US Coins

Monday Morning Brief for Dec. 24, 2018

Sales of American Eagle gold and silver bullion coins in 2018 were down from 2017 totals, though the prediction was that sales would rebound somewhat.

Original images courtesy of U.S. Mint.

A year ago in this column, I made several predictions about 2018 and promised to revisit them at the end of the year to see how well I did at prognostication. As it turns out, I am not that great at predicting the future. Here’s how I did.

Prediction #1: The United States Mint will, finally, acknowledge that its precious metals coins are being counterfeited and those counterfeits are entering the marketplace, and will announce some first plans to adapt 21st century anti-counterfeiting technology into its American Eagle and American Buffalo coinage. 


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What happened: Mint officials sponsored a counterfeiting segment at its Oct. 17, 2018, forum in Washington, D.C., and the new Mint director, David Ryder, has worked in the development of anti-counterfeiting measures for coins and paper money and served as Mint director previously, in the 1990s. However, no concrete anti-counterfeiting measures were announced, and when Mint officials at the forum asked the 100 or so participants whether they had encountered a counterfeit Mint product, the officials seemed surprised that nearly every person raised their hand. 

I got this prediction only partially correct. 

Prediction #2: The Treasury Department will officially announce that it has overturned the decision of the previous administration to redesign the $5, $10, and $20 notes with a portrait of Harriet Tubman and allegorical scenes celebrating the Women’s Suffrage and the Civil Rights movements.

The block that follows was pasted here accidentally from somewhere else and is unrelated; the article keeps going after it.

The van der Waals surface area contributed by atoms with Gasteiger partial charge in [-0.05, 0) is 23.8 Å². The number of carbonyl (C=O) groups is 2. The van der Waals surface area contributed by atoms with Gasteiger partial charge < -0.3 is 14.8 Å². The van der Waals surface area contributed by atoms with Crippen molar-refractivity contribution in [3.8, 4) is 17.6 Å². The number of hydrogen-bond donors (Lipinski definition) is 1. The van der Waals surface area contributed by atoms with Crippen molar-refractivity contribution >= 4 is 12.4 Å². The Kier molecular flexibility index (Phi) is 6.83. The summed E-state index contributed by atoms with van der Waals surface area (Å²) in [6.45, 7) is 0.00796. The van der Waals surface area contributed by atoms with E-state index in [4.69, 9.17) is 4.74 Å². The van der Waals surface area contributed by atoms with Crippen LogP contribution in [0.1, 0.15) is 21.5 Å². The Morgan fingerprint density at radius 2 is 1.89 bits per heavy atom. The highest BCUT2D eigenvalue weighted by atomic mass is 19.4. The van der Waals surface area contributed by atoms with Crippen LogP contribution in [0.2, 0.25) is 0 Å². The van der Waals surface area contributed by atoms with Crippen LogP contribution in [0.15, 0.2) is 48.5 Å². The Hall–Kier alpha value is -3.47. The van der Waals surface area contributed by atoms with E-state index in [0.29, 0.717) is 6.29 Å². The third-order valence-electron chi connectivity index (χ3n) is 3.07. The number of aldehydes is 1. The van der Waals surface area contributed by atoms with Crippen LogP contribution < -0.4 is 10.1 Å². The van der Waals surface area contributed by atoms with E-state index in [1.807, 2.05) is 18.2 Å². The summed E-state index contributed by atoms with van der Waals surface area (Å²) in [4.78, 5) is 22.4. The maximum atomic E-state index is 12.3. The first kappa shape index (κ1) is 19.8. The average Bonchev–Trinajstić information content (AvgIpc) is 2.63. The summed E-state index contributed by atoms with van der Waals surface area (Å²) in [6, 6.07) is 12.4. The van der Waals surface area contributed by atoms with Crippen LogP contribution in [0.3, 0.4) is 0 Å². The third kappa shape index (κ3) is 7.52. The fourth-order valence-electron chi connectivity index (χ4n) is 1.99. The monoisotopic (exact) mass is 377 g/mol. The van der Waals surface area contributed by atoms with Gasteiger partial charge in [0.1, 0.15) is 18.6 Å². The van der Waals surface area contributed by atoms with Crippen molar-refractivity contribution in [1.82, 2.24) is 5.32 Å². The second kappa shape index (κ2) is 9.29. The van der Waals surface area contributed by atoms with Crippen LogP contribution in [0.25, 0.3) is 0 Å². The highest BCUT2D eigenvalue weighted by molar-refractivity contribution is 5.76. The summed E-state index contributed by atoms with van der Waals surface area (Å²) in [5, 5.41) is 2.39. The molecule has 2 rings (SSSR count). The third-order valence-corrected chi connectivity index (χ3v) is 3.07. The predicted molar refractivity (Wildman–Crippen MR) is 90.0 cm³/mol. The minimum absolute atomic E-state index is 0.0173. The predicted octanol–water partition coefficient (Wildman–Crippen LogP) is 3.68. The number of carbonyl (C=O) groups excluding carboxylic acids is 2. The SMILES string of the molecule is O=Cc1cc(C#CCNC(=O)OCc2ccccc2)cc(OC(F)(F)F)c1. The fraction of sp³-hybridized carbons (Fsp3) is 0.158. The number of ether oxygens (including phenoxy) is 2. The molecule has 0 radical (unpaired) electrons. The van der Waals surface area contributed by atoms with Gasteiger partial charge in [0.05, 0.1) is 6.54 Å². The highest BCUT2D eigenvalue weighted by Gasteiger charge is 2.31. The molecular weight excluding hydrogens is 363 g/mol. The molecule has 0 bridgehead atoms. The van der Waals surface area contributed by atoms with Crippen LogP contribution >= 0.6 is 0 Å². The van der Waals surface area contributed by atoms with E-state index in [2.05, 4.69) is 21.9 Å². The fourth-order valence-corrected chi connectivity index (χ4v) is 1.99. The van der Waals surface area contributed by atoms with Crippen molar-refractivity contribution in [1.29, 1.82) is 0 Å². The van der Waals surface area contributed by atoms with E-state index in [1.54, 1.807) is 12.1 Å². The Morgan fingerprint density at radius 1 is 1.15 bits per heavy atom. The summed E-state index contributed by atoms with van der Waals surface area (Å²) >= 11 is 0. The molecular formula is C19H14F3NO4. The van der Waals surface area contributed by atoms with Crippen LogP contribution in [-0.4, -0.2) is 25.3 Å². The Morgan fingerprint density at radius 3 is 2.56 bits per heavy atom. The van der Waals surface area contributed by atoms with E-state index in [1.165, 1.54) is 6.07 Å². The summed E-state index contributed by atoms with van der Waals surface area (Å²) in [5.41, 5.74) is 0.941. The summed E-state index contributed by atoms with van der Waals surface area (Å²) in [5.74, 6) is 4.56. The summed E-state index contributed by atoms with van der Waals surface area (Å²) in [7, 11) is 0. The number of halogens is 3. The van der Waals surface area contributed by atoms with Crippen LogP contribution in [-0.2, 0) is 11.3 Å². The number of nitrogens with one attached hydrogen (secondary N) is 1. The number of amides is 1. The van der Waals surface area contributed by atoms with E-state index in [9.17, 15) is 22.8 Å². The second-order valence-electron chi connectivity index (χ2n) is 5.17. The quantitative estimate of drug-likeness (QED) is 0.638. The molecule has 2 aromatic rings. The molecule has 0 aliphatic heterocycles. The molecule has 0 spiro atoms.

What happened: Treasury officials spent the year mostly avoiding public discussions of the issue, even to the point of sending a noncommittal response to a member of Congress who sent a formal letter to Treasury officials seeking an answer. It still seems clear to many that the Treasury will not implement the design changes announced in the Obama administration; Treasury officials just will not admit to it. 

I did not get this one right.

Prediction #3: The U.S. marketplace will continue to be split, with strong interest in fresh older and rarer coins, contrasted with continued lower sales for most U.S. Mint products like annual sets and 2018 commemorative coins, and a market for the lower range of U.S. coins that reflects a declining collector population that continues to age.

What happened: Dealers are having a tough time selling many kinds of coins. While some rarities are doing well, prices for a lot of coins continue to fall, as they have been for years, as shown in the “Coin Values Spotlight” column now appearing in the weekly issues of Coin World. Mint officials remain concerned about sales levels of their products.

I got this one right.

Prediction #4: We will see a rebound of sorts in American Eagle bullion coin sales after a dismal 2017 market, but we will not see any new records in 2018. 

What happened: Although 2018 sales have not been audited, most are down from 2017 figures. The Mint sold 302,500 ounces of American Eagle gold bullion coins in 2017; in 2018, the total stands at 244,500 ounces. For the American Eagle silver bullion coin, 2017 sales totaled 18,065,500 coins; the 2018 total stands at 15,560,000. 

American Eagle platinum bullion coin sales in 2017 totaled 20,000 coins; 2018 sales are higher, at 30,000 coins.

Although I did not make a prediction for American Buffalo gold bullion coin sales, the 2018 figure of 121,500 coins does top the 2017 total of 99,500 coins.

I missed this one, mostly.

In an upcoming weekly issue, I will make some predictions for 2019. 


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